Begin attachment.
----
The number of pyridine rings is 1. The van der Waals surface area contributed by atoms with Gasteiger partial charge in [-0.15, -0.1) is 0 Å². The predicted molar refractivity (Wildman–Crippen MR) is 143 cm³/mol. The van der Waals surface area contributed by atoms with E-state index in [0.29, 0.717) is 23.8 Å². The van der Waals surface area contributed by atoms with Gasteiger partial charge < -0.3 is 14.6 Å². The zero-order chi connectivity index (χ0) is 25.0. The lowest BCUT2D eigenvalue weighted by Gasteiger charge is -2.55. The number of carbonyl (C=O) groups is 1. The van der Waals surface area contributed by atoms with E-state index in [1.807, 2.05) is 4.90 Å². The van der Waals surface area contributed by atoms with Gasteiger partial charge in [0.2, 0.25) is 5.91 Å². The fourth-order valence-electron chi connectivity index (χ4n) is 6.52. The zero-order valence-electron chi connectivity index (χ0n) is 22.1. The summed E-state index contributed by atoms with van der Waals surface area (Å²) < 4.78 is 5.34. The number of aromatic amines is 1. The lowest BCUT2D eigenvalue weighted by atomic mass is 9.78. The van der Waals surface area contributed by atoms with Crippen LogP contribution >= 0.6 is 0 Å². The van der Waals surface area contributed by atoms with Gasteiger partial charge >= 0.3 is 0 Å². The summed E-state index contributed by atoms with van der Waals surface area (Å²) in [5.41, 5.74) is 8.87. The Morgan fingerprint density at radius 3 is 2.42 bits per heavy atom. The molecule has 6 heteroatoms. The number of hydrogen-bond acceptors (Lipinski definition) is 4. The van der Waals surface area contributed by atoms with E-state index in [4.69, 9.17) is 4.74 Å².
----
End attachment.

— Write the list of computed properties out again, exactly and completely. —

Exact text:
The number of pyridine rings is 1. The van der Waals surface area contributed by atoms with Gasteiger partial charge in [-0.15, -0.1) is 0 Å². The predicted molar refractivity (Wildman–Crippen MR) is 143 cm³/mol. The van der Waals surface area contributed by atoms with E-state index in [0.29, 0.717) is 23.8 Å². The van der Waals surface area contributed by atoms with Gasteiger partial charge < -0.3 is 14.6 Å². The zero-order chi connectivity index (χ0) is 25.0. The lowest BCUT2D eigenvalue weighted by Gasteiger charge is -2.55. The number of carbonyl (C=O) groups is 1. The van der Waals surface area contributed by atoms with E-state index in [1.807, 2.05) is 4.90 Å². The van der Waals surface area contributed by atoms with Gasteiger partial charge in [0.2, 0.25) is 5.91 Å². The fourth-order valence-electron chi connectivity index (χ4n) is 6.52. The zero-order valence-electron chi connectivity index (χ0n) is 22.1. The summed E-state index contributed by atoms with van der Waals surface area (Å²) < 4.78 is 5.34. The number of aromatic amines is 1. The lowest BCUT2D eigenvalue weighted by atomic mass is 9.78. The van der Waals surface area contributed by atoms with Crippen LogP contribution >= 0.6 is 0 Å². The van der Waals surface area contributed by atoms with Gasteiger partial charge >= 0.3 is 0 Å². The summed E-state index contributed by atoms with van der Waals surface area (Å²) in [5.41, 5.74) is 8.87. The Morgan fingerprint density at radius 3 is 2.42 bits per heavy atom. The molecule has 6 heteroatoms. The number of hydrogen-bond acceptors (Lipinski definition) is 4. The van der Waals surface area contributed by atoms with E-state index in [4.69, 9.17) is 4.74 Å².